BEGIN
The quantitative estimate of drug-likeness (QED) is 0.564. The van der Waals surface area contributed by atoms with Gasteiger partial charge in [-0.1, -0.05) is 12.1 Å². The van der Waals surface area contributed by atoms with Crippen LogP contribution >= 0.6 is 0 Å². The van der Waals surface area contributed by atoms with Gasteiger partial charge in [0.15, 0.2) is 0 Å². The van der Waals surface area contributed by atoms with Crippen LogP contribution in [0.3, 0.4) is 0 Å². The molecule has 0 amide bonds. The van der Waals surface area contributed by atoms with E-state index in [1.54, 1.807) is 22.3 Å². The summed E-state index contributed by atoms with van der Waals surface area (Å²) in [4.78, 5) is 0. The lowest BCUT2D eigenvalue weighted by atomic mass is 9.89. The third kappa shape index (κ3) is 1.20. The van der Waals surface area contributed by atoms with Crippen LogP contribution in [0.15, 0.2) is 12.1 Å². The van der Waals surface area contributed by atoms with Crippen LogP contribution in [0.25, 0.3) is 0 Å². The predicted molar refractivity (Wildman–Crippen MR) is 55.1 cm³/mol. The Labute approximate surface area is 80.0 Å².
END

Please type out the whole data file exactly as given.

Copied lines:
The quantitative estimate of drug-likeness (QED) is 0.564. The van der Waals surface area contributed by atoms with Gasteiger partial charge in [-0.1, -0.05) is 12.1 Å². The van der Waals surface area contributed by atoms with Crippen LogP contribution >= 0.6 is 0 Å². The van der Waals surface area contributed by atoms with Gasteiger partial charge in [0.15, 0.2) is 0 Å². The van der Waals surface area contributed by atoms with Crippen LogP contribution in [0.3, 0.4) is 0 Å². The molecule has 0 amide bonds. The van der Waals surface area contributed by atoms with E-state index in [1.54, 1.807) is 22.3 Å². The summed E-state index contributed by atoms with van der Waals surface area (Å²) in [4.78, 5) is 0. The lowest BCUT2D eigenvalue weighted by atomic mass is 9.89. The third kappa shape index (κ3) is 1.20. The van der Waals surface area contributed by atoms with Crippen LogP contribution in [0.15, 0.2) is 12.1 Å². The van der Waals surface area contributed by atoms with Crippen LogP contribution in [0.25, 0.3) is 0 Å². The predicted molar refractivity (Wildman–Crippen MR) is 55.1 cm³/mol. The Labute approximate surface area is 80.0 Å².